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Nonprofit Membership Class: Intentions Matter

If you have an entrepreneurial spirit and you're interested in helping people, you can start a nonprofit organization. A nonprofit organization is one that works for the public good rather than for profits (like a typical private business). Generally speaking, non-profits receive tax-exempt status from federal and state governments, as long as they meet certain conditions.

Nonprofit organizations can be incorporated or unincorporated. Incorporating a nonprofit organization can provide various benefits, including limiting personal liability. This article gives an overview of nonprofit corporations, including the concept of voting rights. 

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What Is a Nonprofit Corporation?

A nonprofit corporation is one that carries out a literary, religious, scientific, educational, or charitable purpose. The biggest difference between a traditional for-profit corporation and a nonprofit corporation is that a nonprofit is not required to pay state or federal income taxes on profits made from business activities related to the corporation's purpose. The tax exemption for nonprofit corporation is in place to encourage these types of organizations to continue their work in benefiting society. Other than the tax exemption, a nonprofit corporation is just like a traditional corporation – it is required to observe corporate formalities and the directors, officers, and members enjoy limited personal liability.

Nonprofit corporations must comply with certain rules in order to keep their nonprofit tax status. First of all, the nonprofit cannot receive substantial profits from activities that are unrelated to the nonprofit's purpose, and any such profits are subject to income tax. Another restriction placed on nonprofit corporations is that they are not allowed to make monetary contributions to political campaigns and can only be involved in a limited amount of political lobbying. Finally, although directors, officers, and members are allowed to receive a reasonable salary and reimbursement for expenses, the nonprofit corporation can't distribute its profits to them.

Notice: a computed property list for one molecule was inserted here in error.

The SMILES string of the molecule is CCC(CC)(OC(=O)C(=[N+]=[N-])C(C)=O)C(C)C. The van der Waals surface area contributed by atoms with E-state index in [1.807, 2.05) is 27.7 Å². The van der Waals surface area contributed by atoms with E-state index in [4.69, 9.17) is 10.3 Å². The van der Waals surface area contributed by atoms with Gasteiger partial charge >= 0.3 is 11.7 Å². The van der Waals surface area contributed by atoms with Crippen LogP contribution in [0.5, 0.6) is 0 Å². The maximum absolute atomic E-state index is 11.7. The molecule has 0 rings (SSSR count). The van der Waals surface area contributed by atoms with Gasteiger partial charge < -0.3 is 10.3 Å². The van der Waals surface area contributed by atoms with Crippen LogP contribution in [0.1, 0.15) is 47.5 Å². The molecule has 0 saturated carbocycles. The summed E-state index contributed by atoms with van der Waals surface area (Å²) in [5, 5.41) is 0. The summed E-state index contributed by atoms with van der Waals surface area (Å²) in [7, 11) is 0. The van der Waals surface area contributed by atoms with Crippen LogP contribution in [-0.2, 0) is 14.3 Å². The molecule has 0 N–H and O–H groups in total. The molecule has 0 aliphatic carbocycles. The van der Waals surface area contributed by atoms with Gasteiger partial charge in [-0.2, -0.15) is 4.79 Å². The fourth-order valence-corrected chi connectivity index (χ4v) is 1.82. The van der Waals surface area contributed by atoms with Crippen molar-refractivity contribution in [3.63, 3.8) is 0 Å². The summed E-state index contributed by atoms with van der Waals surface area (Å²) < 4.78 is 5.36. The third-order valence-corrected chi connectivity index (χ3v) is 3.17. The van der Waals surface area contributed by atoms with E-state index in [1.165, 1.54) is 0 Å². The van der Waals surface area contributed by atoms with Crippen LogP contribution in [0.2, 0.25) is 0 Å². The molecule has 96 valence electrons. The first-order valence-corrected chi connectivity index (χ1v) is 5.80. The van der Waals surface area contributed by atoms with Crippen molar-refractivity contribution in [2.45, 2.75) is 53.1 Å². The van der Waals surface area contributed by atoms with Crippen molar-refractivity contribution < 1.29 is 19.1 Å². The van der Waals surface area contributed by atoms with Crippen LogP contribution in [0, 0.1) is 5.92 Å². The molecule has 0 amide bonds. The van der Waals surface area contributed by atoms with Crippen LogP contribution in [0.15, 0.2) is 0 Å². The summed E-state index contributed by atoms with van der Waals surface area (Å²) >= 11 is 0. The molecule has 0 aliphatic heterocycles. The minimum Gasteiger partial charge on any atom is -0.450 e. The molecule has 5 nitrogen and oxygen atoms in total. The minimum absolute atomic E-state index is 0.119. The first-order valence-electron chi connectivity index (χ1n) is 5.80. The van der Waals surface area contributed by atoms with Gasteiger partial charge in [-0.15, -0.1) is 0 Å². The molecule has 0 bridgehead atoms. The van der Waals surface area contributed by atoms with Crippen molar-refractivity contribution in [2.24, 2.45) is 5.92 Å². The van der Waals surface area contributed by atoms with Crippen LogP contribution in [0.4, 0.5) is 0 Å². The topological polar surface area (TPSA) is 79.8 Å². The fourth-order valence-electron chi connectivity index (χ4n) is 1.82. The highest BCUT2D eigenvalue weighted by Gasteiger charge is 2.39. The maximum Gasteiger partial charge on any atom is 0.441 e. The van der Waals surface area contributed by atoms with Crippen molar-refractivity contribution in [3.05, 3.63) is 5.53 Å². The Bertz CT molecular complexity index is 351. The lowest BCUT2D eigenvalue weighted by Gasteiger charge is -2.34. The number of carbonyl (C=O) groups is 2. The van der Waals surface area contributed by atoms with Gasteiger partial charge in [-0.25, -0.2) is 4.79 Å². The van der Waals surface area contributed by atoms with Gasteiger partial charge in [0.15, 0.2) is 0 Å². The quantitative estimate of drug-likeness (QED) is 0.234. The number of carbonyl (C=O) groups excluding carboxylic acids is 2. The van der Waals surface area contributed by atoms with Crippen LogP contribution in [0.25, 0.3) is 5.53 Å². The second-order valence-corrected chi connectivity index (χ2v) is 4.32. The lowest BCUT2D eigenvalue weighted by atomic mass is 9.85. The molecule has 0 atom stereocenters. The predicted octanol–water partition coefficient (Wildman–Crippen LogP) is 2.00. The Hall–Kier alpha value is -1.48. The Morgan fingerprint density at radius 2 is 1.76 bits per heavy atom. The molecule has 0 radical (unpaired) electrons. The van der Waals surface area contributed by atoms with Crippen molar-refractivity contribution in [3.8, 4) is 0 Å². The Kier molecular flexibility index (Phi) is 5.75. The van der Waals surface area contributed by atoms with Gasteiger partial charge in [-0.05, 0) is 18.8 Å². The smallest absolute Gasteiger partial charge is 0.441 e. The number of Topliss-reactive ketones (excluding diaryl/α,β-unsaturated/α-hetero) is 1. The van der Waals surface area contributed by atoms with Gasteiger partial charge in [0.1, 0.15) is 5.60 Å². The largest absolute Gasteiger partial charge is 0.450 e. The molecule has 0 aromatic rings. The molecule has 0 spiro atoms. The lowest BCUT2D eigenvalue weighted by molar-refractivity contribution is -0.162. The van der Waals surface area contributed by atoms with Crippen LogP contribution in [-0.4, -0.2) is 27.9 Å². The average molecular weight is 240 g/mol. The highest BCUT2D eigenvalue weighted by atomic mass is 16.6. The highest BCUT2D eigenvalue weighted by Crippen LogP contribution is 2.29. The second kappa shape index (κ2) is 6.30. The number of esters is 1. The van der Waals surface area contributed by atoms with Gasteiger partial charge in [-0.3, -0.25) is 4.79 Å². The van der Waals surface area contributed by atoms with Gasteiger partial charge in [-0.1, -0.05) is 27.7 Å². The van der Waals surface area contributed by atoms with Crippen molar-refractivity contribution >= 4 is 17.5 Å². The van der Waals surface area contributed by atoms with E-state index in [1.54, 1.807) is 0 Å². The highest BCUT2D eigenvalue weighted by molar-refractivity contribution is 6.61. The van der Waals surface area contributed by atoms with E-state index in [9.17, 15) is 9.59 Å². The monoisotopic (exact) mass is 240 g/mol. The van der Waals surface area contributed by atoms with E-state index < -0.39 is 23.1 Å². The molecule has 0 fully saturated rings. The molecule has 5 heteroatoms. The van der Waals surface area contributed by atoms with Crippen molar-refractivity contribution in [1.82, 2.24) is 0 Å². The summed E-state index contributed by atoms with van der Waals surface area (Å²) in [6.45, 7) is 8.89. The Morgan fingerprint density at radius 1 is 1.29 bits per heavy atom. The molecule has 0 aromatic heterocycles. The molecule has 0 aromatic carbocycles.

Voting Rights in a Corporation

It's understandable that the founders of a corporation would want to maintain control of the corporation. Due to the typical structure of a corporation, the best way to keep control is to maintain voting rights. Generally speaking, the shareholders and directors both have voting rights. In the normal course of a corporation, shareholders vote for directors once a year, before and during the annual shareholder meeting. Shareholders also vote for various proposals put forth by the board of directors.

When it comes to nonprofit membership, there isn't any law that prevents giving the voting membership class to the founders when they start out. However, nonprofit membership can be a delicate issue. If you are attempting to take away voting power from members that currently have that power, those members will most likely object. If those members that had voting rights stripped away challenge in court, they may prevail.

Getting Legal Help

If you are considering taking away voting rights from current members in order to keep the nonprofit in the control of the original members, you should probably consult with a local business and commercial attorney about laws related to nonprofit membership before making any binding decisions.

For more information and resources related to this topic, you can visit FindLaw's section on Incorporation and Legal Structures.

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